Page 209 - Jewish Book Annual Volume 51

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JULIUS /ANTON VON SCHMID — ROYAL PRINTER AND NOBLEMAN
201
considered during his time a poet of note and was among the
most productive authors of the Haskalah period. For some years
beginning with 1835 he earned his living as a proofreader for
Schmid and this accounts for his intimate knowledge of his ac­
tivities and the development of his press.
SKILLFUL H ELPERS
These individuals who served as proofreaders were maskilim
in every sense of the word. They were well versed in the Hebrew
sources, for they had received intensive schooling. A number
of them had ventured into the world of general culture and
had lived in the centers of Berlin, Vienna and London. Some
had received university training or were self-taught in foreign
languages. They were well-versed in the sciences and were well-
acquainted with the writers, thinkers and artists of their time.
Letteris informs us that Schmid was not always motivated by
financial considerations alone: “He did more than print books
which he knew would sell well; often he published valuable sci­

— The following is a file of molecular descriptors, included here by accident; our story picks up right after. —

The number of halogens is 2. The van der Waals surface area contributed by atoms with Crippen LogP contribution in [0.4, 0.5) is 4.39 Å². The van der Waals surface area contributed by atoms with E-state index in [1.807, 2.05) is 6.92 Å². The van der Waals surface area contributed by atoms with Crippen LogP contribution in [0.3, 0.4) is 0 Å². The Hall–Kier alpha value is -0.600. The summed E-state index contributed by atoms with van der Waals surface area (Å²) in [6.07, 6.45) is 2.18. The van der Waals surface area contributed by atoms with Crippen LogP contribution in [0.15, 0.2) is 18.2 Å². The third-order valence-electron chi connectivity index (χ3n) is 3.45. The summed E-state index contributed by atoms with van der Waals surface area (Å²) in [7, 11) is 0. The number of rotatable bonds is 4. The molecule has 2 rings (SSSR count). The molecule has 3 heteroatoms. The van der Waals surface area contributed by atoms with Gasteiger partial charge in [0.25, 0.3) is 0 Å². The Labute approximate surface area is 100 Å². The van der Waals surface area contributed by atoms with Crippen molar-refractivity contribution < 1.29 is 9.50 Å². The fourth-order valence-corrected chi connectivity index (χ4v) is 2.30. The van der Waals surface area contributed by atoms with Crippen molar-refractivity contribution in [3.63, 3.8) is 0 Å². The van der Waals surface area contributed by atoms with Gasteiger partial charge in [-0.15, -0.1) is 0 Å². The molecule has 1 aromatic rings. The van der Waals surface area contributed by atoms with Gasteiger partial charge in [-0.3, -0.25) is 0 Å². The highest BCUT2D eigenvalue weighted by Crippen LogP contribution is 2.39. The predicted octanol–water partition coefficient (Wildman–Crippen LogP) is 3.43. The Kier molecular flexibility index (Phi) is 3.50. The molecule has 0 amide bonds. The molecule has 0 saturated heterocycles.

entific works even though he realized that their market was
limited and that it would take a long time to dispose of them.”7
Thus he printed Azariah de Rossi’s
Meor Eynaim,
whose views
on Jewish history had already aroused considerable controversy,
Jonathan Eybeshutz’s homiletic work
Ya’arot Devash,
Naphtali
Herz Weisel’s work on biblical synonyms
Gan N a ’ul,
the poetry
of Ephraim Luzzatto, and Maimonides’
Mishneh Torah
and
Moreh
Nevukhim.
Letteris also provided us with a description of the personality
and character of Schmid. On the job he was a hard-nosed “boss”
who demanded a great deal from his workers and dealt with
them strictly if they produced work that was not up to his stand­
ards. He was not easy-going when confronted with demands
for pay raises. But if ever a worker needed special help he would
listen sympathetically. He could reach into his purse and come
up with a large sum either as an outright gift or a longterm
loan.8 In business dealings he was scrupulously honest and he
made sure that the “merchandise” which he offered was of the
finest quality.
7.
Ibid.,
p . 33 .
8.
Ibid.,
p. 32 .